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• 10.

____ Are international codes

• A.

Tuskegee Study and National Research Act 1974

• B.

National Research Act in 1974

• C.

Nuremberg Code and The Declaration of Helsinki

C. Nuremberg Code and The Declaration of Helsinki
Explanation
The Nuremberg Code and The Declaration of Helsinki are both international codes that provide ethical guidelines for conducting medical research involving human subjects. The Nuremberg Code was developed after the atrocities committed by Nazi doctors during World War II and emphasizes the importance of informed consent, voluntary participation, and minimizing harm to participants. The Declaration of Helsinki, updated several times since its inception in 1964, also focuses on informed consent, protection of vulnerable populations, and the necessity of ethical review boards. These codes aim to ensure that medical research is conducted ethically and with the well-being of participants as a top priority.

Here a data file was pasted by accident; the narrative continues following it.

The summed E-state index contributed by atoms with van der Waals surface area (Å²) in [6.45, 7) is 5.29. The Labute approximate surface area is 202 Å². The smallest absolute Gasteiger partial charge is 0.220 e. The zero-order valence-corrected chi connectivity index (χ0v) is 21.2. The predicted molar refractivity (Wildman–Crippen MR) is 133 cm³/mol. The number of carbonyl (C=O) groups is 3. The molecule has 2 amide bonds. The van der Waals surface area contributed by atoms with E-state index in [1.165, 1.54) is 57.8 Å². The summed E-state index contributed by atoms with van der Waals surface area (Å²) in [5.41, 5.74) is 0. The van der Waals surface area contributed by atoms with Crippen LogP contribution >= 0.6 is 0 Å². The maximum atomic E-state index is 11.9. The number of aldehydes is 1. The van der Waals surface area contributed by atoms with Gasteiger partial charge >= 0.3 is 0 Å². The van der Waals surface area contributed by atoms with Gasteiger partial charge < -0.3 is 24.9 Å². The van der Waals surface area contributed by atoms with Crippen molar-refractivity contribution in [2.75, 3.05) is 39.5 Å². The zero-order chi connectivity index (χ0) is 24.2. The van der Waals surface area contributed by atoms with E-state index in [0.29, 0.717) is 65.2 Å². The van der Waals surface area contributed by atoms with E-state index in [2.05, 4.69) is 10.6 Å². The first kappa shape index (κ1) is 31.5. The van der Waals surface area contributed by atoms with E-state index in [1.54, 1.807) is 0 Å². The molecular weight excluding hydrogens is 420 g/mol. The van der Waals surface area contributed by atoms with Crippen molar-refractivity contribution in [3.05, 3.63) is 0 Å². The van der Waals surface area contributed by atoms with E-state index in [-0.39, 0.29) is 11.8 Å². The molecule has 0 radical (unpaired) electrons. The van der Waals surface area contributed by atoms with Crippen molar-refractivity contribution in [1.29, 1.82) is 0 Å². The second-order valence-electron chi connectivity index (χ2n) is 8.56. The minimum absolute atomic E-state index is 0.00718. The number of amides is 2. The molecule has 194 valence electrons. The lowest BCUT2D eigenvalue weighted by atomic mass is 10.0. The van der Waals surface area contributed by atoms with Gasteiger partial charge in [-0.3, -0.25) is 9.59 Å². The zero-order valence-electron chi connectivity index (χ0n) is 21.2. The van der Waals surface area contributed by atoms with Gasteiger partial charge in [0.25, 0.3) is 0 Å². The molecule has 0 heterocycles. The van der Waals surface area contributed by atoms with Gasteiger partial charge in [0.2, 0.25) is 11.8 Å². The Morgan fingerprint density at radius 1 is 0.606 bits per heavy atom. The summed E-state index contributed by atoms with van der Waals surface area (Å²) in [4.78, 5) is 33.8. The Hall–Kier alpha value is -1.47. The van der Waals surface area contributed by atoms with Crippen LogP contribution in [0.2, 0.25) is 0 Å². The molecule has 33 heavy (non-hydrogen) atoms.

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• 11.

________ mission is to ensure that the research is ethically acceptable and that the welfare and rights of research participants are protected; PROTECTING THE CITIZENS.

• A.

IRB=institutional Review Board

• B.

NINH-National Institute of Nursing Research

• C.

Hawthorne effect

A. IRB=institutional Review Board
Explanation
The correct answer is IRB = institutional Review Board. An Institutional Review Board's mission is to ensure that research is ethically acceptable and that the welfare and rights of research participants are protected. They play a crucial role in protecting the citizens involved in research studies by reviewing and approving research protocols, monitoring ongoing studies, and ensuring compliance with ethical guidelines and regulations.